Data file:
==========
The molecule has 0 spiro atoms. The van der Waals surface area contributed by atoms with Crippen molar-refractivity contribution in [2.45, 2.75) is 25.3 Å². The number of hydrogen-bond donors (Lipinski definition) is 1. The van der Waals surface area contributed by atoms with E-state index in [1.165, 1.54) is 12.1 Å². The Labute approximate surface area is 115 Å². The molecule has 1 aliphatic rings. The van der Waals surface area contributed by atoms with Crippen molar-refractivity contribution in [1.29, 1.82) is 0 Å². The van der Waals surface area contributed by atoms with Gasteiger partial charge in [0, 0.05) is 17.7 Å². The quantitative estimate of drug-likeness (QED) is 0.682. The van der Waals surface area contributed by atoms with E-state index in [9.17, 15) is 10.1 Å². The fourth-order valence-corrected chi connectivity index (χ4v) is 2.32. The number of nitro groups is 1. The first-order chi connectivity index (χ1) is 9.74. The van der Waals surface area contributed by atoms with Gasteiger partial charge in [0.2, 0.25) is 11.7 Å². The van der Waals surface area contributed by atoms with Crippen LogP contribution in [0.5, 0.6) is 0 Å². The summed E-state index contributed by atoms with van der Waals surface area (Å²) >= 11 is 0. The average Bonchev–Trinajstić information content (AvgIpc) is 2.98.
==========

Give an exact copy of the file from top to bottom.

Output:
The molecule has 0 spiro atoms. The van der Waals surface area contributed by atoms with Crippen molar-refractivity contribution in [2.45, 2.75) is 25.3 Å². The number of hydrogen-bond donors (Lipinski definition) is 1. The van der Waals surface area contributed by atoms with E-state index in [1.165, 1.54) is 12.1 Å². The Labute approximate surface area is 115 Å². The molecule has 1 aliphatic rings. The van der Waals surface area contributed by atoms with Crippen molar-refractivity contribution in [1.29, 1.82) is 0 Å². The van der Waals surface area contributed by atoms with Gasteiger partial charge in [0, 0.05) is 17.7 Å². The quantitative estimate of drug-likeness (QED) is 0.682. The van der Waals surface area contributed by atoms with E-state index in [9.17, 15) is 10.1 Å². The fourth-order valence-corrected chi connectivity index (χ4v) is 2.32. The number of nitro groups is 1. The first-order chi connectivity index (χ1) is 9.74. The van der Waals surface area contributed by atoms with Gasteiger partial charge in [0.2, 0.25) is 11.7 Å². The van der Waals surface area contributed by atoms with Crippen LogP contribution in [0.5, 0.6) is 0 Å². The summed E-state index contributed by atoms with van der Waals surface area (Å²) >= 11 is 0. The average Bonchev–Trinajstić information content (AvgIpc) is 2.98.